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Blue State or Red, Pandemic Upends Public Services and Jobs

The coronavirus pandemic has inflicted an economic battering on state and local governments, shrinking tax receipts by hundreds of billions of dollars. Now devastating budget cuts loom, threatening to cripple public services and pare work forces far beyond the 1.3 million jobs lost in eight months.

Governors, mayors and county executives have pleaded for federal aid before the end of the year. Congressional Republicans have scorned such assistance, with the Senate majority leader, Mitch McConnell of Kentucky, calling it a “blue-state bailout.”

But it turns out this budget crisis is colorblind. Six of the seven states that are expected to suffer the biggest revenue declines over the next two years are red — states led by Republican governors and won by President Trump this year, according to a report from Moody’s Analytics.

Those on the front lines agree. “I don’t think it’s a red-state, blue-state issue,” said Brian Sigritz, director of state fiscal studies at the National Association of State Budget Officers. The National Governors Association’s top officials — Andrew M. Cuomo of New York, a Democrat, and Asa Hutchinson of Arkansas, a Republican — issued a statement this fall saying, “This is a national problem, and it demands a bipartisan and national solution.”

Efforts to forge a new stimulus bill gained momentum this week with a $900 billion proposal — offered by a bipartisan group of legislators and endorsed by Democratic leaders — that includes $160 billion for state, local and tribal governments. While short of plugging the widening fiscal gaps, such a sum would provide welcome relief. But the Republican leadership shows no sign of coming around on state and local aid.

In reality, the degree of financial distress turns less on which party controls a statehouse or a city hall than on the number of Covid-19 cases, the kinds of businesses undergirding a state’s economy, and its tax structure.

Wyoming, Alaska and North Dakota, Republican-led states that depend on energy-related taxes, have been walloped by the sharp decline in oil prices. Places where tourism provides a large infusion of revenues, like Florida and Nevada, face revenue declines of 10 percent or more, as does Louisiana, which relies on both tourism and energy.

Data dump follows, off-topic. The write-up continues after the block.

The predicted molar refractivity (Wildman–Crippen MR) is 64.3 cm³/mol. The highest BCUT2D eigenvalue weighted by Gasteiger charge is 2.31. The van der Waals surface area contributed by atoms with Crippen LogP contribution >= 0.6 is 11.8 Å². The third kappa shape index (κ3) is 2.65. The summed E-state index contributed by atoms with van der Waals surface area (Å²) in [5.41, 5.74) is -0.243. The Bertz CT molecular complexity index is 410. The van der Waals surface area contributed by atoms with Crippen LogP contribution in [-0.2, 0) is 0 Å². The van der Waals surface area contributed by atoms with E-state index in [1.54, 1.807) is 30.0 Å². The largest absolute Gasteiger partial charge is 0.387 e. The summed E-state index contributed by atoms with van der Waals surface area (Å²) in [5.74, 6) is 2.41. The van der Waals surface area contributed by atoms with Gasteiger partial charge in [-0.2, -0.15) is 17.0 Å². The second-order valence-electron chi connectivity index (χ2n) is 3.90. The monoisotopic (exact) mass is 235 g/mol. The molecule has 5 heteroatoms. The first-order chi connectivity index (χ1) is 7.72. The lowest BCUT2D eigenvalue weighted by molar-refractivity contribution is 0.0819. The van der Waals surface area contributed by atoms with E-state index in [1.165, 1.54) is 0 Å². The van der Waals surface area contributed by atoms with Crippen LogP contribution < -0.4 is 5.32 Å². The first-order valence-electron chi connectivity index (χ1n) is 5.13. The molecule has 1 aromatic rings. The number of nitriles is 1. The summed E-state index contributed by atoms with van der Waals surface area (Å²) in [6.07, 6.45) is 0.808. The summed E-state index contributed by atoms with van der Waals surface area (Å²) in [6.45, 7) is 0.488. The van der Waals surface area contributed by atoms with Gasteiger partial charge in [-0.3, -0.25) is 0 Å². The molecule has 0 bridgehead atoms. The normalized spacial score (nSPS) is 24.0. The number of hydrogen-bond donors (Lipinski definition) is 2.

Elsewhere, the steep falloff in sales and income taxes — which on average account for roughly two-thirds of a state’s revenue, according to the Pew Charitable Trusts — is forcing Republican and Democratic officials to consider laying off police officers, reducing childhood vaccinations and closing libraries, parks and drug treatment centers.

Even the most optimistic assumptions about the course of the pandemic point to fiscal consequences for states and local governments that “would be the worst since the Great Depression” and take years to dig out of, Dan White, director of fiscal policy research at Moody’s Analytics, concluded.

“This is one of the things that keeps me up at night,” Mr. Fowler said, thinking about the impact on the city’s half a million residents. Such cuts could end up closing one or two police stations, even though crime is rising, he said.

Emergency response times are already slow, Mr. Fowler said, so even though he lives near a hospital, “if I have a heart attack, I’ll just crawl over there.”

From collecting garbage to issuing building permits, maintaining parks to fixing potholes, “everything’s going to slow down because we’re not going to have the people to do it,” he explained. A traffic study of a street in his district with a heavy accident toll has been delayed.

In New Orleans, Democratic city leaders are going through a similarly painful process, shrinking next fiscal year’s general fund by $92 million, down to $634 million.

To avoid layoffs, the city is cutting the pay of higher-level employees by 10 percent and requiring most other employees, including police officers, firefighters and emergency responders, to take 26 unpaid furlough days — one every two weeks — next year. The move amounts to a 10 percent pay cut, and comes on top of six furlough days imposed on the city’s roughly 4,000 employees through the end of this year.

On any given day, that will mean fewer people available to drive buses, respond to emergency calls or pick up trash.

“We are at the marrow,” said Gilbert Montaño, the city’s chief administrative officer. Every agency on average took a 21 percent cut on top of what they were already facing.

New Orleans, like most cities and localities, spends the bulk of its budget on its employees, which makes it nearly impossible to reduce spending without reducing the hours that people work.

Even so, Wyoming’s governor has said he doesn’t want to burn through the state’s safety net with years of hard times potentially lying ahead. The fund may also be needed to plug an additional $300 million deficit related to the state’s public schools. So Mr. Gordon has proposed cutting programs dealing with childhood vaccinations, substance abuse and mental health.

Meg Wiehe, deputy executive director of the Institute on Taxation and Economic Policy, said Wyoming at least was dealing with the painful reality.

“The bigger kind of cuts that will resonate with people are all going to come to a head in the early part of next year,” Ms. Wiehe said. “We’re staring down some deep and very devastating cuts.”

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